Immunomodulatory Effects of Natural Products on TLR Expression and Signal Transduction

Toll-like receptors (TLRs) are an essential component for bacterial recognition and initiation of signaling pathways necessary for induction of cytokines, chemokines and co-stimulatory molecule expression in immune cells. Interestingly, there are several reports of inhibition of TLR induction by various medicinal plant-derived products such as ginsan in response to bacterial infection. Expression of TLRs, including TLR2, TLR4 and TLR9, as well as the adaptor molecule MyD88 was considerably reduced in peritoneal macrophages treated with ginsan before a subsequent contact with S. aureus (Ahn et al., 2006). It is believed that host pattern recognition proteins belonging to the TLR family are involved in protective innate immune responses against Lp infection. In particular, TLR2 appears to play a defined role in host resistance, at least in the murine model, though other TLRs are likely involved. In the murine host in which macrophages are permissive for Lp infection, the intracellular growth of the pathogen is enhanced within TLR2/- macrophages compared to WT mice and TLR4/- macrophages (Akamine et al., 2005). In vivo growth of Lp is also enhanced in the lungs of TLR2 deficient mice, which results in delayed bacterial clearance (Archer and Roy, 2006).

Recent reports also demonstrate that the plant-derived tea catechin EGCG inhibits TLR2 induction by BMDCs caused by bacterial infection or treatment with bacterial products. In particular, EGCG inhibited both Lp and LPS induction a. DC only t»DW

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Figure 10.3. EGCG inhibits induced TLR2 on DCs infected with a) L. pneumophila (Lp) or b) stimulated with LPS and treated with various concentrations of EGCG analyzed by flow cytometry. Numbers in quadrants reflect percentages rounded to next greater whole integer. Results shown are 1 of 3 independent experiments with similar results.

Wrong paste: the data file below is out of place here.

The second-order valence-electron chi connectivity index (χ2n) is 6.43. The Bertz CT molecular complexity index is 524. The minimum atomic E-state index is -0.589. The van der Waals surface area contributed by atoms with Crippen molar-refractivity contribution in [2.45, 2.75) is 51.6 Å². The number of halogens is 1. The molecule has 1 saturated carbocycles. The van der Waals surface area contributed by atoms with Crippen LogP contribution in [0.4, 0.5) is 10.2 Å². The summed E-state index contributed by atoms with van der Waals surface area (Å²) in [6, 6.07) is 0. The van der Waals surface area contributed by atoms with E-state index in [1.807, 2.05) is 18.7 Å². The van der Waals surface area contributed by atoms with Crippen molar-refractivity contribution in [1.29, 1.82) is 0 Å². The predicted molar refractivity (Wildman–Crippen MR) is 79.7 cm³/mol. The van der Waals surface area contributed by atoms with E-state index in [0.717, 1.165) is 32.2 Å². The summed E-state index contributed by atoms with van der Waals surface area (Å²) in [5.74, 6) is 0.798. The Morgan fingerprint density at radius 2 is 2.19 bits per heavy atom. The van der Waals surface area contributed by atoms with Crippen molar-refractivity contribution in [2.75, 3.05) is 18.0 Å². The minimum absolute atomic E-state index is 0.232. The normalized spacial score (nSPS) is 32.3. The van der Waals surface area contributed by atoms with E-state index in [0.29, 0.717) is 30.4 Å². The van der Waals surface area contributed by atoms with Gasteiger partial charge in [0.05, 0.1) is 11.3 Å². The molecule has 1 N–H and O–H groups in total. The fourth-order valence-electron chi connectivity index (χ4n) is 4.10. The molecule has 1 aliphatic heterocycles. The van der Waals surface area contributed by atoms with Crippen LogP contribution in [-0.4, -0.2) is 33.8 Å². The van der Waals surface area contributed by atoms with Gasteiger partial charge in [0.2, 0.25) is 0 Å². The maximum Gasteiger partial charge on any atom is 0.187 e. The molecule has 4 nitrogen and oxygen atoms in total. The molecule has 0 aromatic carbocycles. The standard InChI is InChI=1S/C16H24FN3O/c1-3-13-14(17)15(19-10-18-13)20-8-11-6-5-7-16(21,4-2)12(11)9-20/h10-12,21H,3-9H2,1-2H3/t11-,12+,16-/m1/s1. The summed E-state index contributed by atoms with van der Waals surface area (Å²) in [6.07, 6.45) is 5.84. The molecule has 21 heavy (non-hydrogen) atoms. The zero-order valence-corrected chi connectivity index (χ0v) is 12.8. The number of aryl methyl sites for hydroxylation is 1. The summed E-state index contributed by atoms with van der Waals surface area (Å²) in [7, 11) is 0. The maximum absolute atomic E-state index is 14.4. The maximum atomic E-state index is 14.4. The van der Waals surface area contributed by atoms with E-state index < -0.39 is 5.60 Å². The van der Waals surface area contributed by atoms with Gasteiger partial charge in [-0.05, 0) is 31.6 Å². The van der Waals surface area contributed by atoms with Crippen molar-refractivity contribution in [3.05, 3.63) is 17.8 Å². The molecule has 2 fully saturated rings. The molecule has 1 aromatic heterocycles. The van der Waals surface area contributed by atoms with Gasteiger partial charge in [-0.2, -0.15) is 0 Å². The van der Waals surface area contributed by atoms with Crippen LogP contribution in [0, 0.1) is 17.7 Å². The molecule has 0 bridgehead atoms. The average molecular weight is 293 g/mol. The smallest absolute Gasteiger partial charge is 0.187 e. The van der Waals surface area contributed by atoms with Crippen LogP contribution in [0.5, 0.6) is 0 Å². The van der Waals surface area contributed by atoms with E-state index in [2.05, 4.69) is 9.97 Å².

of TLR2 (Fig. 10.3). TLR2 is considered a signal transducer for Lp since either viable or killed Lp activate DCs in TLR4-deficient mice, but not in TLR2 knockout A/J mice. A similar inhibition of TLR4 induction was also demonstrated in response to Lp infection (Fig. 10.4).

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Figure 10.4. EGCG inhibits induced TLR4 on DCs infected with L. pneumophila (Lp) and treated with various concentrations of EGCg analyzed by flow cytometry. Numbers in quadrants reflect percentages rounded up to next greater whole integer. Results shown are 1 of 3 experiments with similar results.

A common theme among many plant-derived products having medicinal properties is inhibition of relB, a subunit of the NFkB pathway. The promoter region of the TLR2 gene contains two NFkB binding sites which upregulate gene transcription (Musikacharoen et al., 2001). Inhibition of NFkB also results in lowered DC maturation, confirming an important role for this transcription factor in maturation (Rescigno et al., 1998). It appears likely that inhibition of TLR2 upregulation and maturation by bacterial antigens is related to NFkB, since EGCG inhibits NFkB p65 translocation in addition to MAPKs such as MAPKs y2, p38 and JNK. It is not yet clear whether EGCG inhibits NFkB directly or indirectly, affecting an upstream component of the TLR4 signaling pathways, which then leads to inhibition of TLR2 expression.

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